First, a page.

What do you call "normal" handwritten Japanese? I mean this as opposed to calligraphic style or handwriting in block letters?

What would be a cursive Japanese writing? Something that you would find on blackboards in lectures, class notes, posters, notes and so on.

Are there good sources for learners for getting exposed to real texts written in it?


2 Answers 2


"Handwritten" is usually translated 手書き tegaki, for example

手書きの手紙 tegaki no tegami
a handwritten letter

(see ALC for many more examples).

Of course in handwriting, some characters are written less neat than the handwriting standard, but there is no standard "cursive" handwriting as taught in schools with the Latin alphabet with rules how to connect one letter to the next. (There is a cursive script, 草書 sōsho, but this belongs more to calligraphy than daily life handwriting.)

Some letters are written different in handwriting than in print — think a vs. ɑ — notes on this are also contained in the official list of jōyō kanji (see pp. 7–10). (There are fonts which show this called 教科書体 ky­ōkashotai.)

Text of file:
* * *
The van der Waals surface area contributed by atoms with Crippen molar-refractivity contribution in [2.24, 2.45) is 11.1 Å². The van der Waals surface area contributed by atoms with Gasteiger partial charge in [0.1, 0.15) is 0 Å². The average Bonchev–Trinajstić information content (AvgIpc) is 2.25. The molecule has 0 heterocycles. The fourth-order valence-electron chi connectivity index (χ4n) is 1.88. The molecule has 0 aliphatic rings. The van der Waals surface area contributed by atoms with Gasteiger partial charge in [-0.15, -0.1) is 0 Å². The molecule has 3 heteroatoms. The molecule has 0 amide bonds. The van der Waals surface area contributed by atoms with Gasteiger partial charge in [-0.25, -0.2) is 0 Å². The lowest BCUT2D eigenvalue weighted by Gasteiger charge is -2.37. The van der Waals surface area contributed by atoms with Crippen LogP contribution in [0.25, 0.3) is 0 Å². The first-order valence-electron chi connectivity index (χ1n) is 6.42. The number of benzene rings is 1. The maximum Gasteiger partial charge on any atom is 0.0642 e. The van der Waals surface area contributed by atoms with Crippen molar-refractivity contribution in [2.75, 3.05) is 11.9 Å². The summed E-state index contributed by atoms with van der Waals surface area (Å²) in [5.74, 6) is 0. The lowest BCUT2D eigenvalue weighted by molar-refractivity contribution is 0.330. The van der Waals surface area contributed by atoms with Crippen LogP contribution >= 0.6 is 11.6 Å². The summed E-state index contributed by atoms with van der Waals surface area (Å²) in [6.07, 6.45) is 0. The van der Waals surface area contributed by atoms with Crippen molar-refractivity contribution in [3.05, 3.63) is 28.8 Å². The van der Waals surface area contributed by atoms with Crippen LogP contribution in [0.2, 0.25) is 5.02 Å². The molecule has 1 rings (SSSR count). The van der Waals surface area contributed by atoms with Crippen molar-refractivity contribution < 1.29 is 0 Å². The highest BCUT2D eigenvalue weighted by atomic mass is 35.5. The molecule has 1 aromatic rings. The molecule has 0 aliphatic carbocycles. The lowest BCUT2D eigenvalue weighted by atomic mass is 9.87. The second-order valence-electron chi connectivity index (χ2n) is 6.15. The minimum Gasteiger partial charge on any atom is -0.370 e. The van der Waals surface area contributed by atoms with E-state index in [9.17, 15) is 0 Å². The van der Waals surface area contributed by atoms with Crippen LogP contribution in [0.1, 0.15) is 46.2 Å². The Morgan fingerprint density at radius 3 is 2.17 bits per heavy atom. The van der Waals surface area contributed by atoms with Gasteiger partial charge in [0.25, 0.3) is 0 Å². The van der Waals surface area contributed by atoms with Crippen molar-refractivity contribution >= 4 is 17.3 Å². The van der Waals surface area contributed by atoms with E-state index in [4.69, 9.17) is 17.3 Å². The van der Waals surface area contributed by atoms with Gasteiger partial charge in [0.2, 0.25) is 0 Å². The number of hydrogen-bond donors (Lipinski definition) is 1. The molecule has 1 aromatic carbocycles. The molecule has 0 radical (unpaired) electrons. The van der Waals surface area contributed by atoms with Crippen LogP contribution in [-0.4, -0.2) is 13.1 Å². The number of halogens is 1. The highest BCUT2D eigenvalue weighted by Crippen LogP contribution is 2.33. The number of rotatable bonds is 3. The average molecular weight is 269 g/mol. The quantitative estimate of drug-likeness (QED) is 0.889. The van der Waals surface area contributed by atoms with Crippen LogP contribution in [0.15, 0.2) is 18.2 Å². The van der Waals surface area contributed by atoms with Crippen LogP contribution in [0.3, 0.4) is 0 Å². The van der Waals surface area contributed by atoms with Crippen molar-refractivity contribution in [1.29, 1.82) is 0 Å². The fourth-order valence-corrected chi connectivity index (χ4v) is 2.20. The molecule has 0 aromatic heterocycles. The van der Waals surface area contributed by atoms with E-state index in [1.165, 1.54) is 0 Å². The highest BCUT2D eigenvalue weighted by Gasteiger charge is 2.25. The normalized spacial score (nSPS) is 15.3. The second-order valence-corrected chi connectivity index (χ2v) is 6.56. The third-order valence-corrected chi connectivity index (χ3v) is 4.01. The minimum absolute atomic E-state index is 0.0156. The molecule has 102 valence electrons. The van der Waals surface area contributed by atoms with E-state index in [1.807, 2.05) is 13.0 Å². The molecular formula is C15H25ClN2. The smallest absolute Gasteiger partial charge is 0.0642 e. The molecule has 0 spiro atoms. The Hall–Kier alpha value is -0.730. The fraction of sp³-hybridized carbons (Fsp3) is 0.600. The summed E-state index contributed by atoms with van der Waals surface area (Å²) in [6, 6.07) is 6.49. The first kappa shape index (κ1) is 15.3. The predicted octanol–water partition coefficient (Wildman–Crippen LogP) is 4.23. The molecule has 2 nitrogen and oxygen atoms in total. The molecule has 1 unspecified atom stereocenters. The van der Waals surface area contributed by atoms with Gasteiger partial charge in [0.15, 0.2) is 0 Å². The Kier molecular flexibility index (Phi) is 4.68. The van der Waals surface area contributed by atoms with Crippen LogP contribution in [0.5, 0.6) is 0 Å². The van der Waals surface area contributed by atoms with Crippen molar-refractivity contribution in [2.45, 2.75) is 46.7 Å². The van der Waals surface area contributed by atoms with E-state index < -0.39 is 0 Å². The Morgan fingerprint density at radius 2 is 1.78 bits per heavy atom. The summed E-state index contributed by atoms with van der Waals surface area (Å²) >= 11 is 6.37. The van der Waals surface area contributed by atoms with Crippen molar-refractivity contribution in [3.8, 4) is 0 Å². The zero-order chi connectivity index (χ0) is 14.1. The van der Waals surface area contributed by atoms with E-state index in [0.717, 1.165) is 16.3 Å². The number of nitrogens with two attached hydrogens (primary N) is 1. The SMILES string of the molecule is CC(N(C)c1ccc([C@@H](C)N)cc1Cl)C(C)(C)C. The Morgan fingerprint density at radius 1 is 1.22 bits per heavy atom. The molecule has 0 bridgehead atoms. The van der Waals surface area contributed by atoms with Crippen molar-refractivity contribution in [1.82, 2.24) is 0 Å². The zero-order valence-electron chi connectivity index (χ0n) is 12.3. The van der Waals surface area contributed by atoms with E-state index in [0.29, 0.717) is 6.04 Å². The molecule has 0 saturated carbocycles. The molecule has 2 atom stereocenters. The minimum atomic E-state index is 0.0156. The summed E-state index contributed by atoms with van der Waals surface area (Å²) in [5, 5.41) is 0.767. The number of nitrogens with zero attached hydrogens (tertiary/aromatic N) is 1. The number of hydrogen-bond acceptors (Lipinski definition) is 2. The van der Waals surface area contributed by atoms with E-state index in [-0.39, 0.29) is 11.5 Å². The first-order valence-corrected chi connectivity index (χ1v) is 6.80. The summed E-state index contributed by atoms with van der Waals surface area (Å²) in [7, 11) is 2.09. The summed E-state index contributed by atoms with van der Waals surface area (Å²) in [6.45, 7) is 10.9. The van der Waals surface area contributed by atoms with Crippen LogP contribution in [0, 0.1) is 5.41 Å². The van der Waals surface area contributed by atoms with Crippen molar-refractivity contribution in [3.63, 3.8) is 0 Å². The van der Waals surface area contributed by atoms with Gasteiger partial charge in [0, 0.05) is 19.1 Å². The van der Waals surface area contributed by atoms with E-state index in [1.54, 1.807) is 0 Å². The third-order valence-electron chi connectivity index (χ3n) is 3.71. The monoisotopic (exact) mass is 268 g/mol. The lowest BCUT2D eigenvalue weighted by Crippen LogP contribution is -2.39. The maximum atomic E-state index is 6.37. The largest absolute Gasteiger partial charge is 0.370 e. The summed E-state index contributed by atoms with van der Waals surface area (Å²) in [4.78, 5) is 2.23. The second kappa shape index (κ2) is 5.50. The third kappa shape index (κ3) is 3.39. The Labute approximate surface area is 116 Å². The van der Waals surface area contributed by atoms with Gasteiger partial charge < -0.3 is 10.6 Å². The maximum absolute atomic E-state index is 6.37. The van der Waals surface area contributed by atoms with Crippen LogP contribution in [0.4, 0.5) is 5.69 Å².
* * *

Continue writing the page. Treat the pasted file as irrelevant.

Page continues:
However, to describe "normal" handwriting, I think 手書き is the most apt description. Finally, there are some common shorthand forms for kanji, which are referred to as 略字 ryakuji.


There is a "textbook handwriting style" called 行書【ぎょうしょ】, which is taught at middle school. This is a rough equivalent of English cursive style. Not many people actively use beautiful 行書 these days, and it's difficult to write on blackboards. Still, understanding how certain radicals are written in 行書 will help you read handwritten Japanese.

Related: Are there ways to write Japanese fast (like shortening the words)?

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